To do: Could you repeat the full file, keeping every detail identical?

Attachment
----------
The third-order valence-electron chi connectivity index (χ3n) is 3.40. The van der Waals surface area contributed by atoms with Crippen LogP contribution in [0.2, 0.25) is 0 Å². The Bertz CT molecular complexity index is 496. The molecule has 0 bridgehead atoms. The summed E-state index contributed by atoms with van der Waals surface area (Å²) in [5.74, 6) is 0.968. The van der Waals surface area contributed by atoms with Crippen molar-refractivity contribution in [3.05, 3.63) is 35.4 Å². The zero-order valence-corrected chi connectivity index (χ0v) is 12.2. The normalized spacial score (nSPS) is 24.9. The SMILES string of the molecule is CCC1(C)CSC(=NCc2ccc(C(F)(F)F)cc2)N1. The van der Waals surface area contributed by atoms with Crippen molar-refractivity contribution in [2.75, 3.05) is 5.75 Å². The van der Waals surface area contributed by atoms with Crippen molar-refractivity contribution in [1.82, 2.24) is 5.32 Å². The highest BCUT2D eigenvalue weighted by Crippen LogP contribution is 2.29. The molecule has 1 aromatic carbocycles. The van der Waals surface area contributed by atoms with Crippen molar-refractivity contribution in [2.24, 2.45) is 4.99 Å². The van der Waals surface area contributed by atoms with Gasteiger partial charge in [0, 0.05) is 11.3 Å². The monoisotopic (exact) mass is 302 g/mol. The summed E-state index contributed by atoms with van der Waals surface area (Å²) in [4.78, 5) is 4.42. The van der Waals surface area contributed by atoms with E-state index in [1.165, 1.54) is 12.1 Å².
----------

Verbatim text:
The third-order valence-electron chi connectivity index (χ3n) is 3.40. The van der Waals surface area contributed by atoms with Crippen LogP contribution in [0.2, 0.25) is 0 Å². The Bertz CT molecular complexity index is 496. The molecule has 0 bridgehead atoms. The summed E-state index contributed by atoms with van der Waals surface area (Å²) in [5.74, 6) is 0.968. The van der Waals surface area contributed by atoms with Crippen molar-refractivity contribution in [3.05, 3.63) is 35.4 Å². The zero-order valence-corrected chi connectivity index (χ0v) is 12.2. The normalized spacial score (nSPS) is 24.9. The SMILES string of the molecule is CCC1(C)CSC(=NCc2ccc(C(F)(F)F)cc2)N1. The van der Waals surface area contributed by atoms with Crippen molar-refractivity contribution in [2.75, 3.05) is 5.75 Å². The van der Waals surface area contributed by atoms with Crippen molar-refractivity contribution in [1.82, 2.24) is 5.32 Å². The highest BCUT2D eigenvalue weighted by Crippen LogP contribution is 2.29. The molecule has 1 aromatic carbocycles. The van der Waals surface area contributed by atoms with Crippen molar-refractivity contribution in [2.24, 2.45) is 4.99 Å². The van der Waals surface area contributed by atoms with Gasteiger partial charge in [0, 0.05) is 11.3 Å². The monoisotopic (exact) mass is 302 g/mol. The summed E-state index contributed by atoms with van der Waals surface area (Å²) in [4.78, 5) is 4.42. The van der Waals surface area contributed by atoms with E-state index in [1.165, 1.54) is 12.1 Å².